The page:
Terms set on custody death compensation
Proof of Abdulloh's innocence sought
The government says it stands ready to compensate the family of an insurgent suspect who died after being found unconscious while in custody, but only once it gets proof he wasn't an insurgent.
Deputy Prime Minister Prawit Wongsuwon said on Wednesday the government will pay compensation to the widow of Abdulloh Esormusor if evidence shows he was innocent.
Abdulloh died at Songkhanagarind Hospital in Songkhla province on Sunday from severe brain swelling. He was arrested at his home in Pattani's Sai Buri district on July 20 and interrogated at the Ingkayutthaborihan military camp in Nong Chik district.
The 34-year-old was found unconscious on the floor of a toilet at the base's detention centre in the early hours of July 21. He never regained consciousness.
Southern security officials and Prime Minister Prayut Chan-o-cha denied he was beaten while in custody.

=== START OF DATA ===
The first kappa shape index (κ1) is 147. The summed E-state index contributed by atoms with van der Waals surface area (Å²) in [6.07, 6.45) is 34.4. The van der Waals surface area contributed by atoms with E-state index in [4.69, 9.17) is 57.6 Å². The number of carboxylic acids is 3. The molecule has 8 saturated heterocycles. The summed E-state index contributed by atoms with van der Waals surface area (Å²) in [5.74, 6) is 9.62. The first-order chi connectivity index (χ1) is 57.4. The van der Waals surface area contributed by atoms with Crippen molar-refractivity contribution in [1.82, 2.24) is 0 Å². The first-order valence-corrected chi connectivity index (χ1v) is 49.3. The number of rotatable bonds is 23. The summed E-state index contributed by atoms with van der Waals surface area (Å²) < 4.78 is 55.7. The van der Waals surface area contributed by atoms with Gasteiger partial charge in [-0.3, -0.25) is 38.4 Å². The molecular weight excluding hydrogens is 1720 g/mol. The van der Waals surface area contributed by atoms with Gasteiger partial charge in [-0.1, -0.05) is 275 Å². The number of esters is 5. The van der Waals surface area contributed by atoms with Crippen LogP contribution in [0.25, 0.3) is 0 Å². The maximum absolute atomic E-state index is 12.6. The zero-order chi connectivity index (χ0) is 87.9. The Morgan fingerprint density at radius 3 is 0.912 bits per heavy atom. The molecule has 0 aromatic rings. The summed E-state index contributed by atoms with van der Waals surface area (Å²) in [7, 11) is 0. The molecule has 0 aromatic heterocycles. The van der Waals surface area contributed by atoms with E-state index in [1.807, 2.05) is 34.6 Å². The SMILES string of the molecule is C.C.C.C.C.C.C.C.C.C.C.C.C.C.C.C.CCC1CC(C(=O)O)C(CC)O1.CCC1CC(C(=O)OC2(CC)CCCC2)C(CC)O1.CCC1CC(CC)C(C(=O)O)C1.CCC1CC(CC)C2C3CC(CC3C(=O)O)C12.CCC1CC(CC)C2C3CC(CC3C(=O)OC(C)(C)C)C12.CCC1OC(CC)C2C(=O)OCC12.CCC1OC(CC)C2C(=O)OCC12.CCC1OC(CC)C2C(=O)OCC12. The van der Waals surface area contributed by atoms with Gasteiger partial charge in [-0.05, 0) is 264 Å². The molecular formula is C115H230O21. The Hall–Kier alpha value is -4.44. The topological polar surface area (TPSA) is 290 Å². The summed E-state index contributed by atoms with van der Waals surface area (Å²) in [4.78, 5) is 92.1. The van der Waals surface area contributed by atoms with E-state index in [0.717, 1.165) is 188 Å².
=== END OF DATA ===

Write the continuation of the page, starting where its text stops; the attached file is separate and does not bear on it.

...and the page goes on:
The opposition plans to seek an explanation from the government about Abdulloh's death.
Gen Prawit on Wednesday did not make it clear who will be assigned to respond to questions in parliament.
The government and military are under pressure to allow an independent investigation into the death.
The local branch of the Human Rights Commission in the southernmost provinces on Tuesday said it was unclear what caused the man to be deprived of oxygen, a likely cause of death.
It said the security cameras installed at the centre were not functioning, as the building had only opened in May and the contractor which installed the CCTV system has yet to hand over the controls to the army.
The human rights panel called on the Southern Border Provinces Administration Centre to help Abdulloh's family.
Human Rights Watch on Tuesday also urged an independent investigation into the death.
"The death of Abdulloh Esormusor is an important test case for the government on whether it is willing to address rights violations in military detention," Brad Adams, its Asia director, said.
Abdulloh was buried in a cemetery in Sai Buri. His family refused an autopsy, saying they no longer trusted the authorities.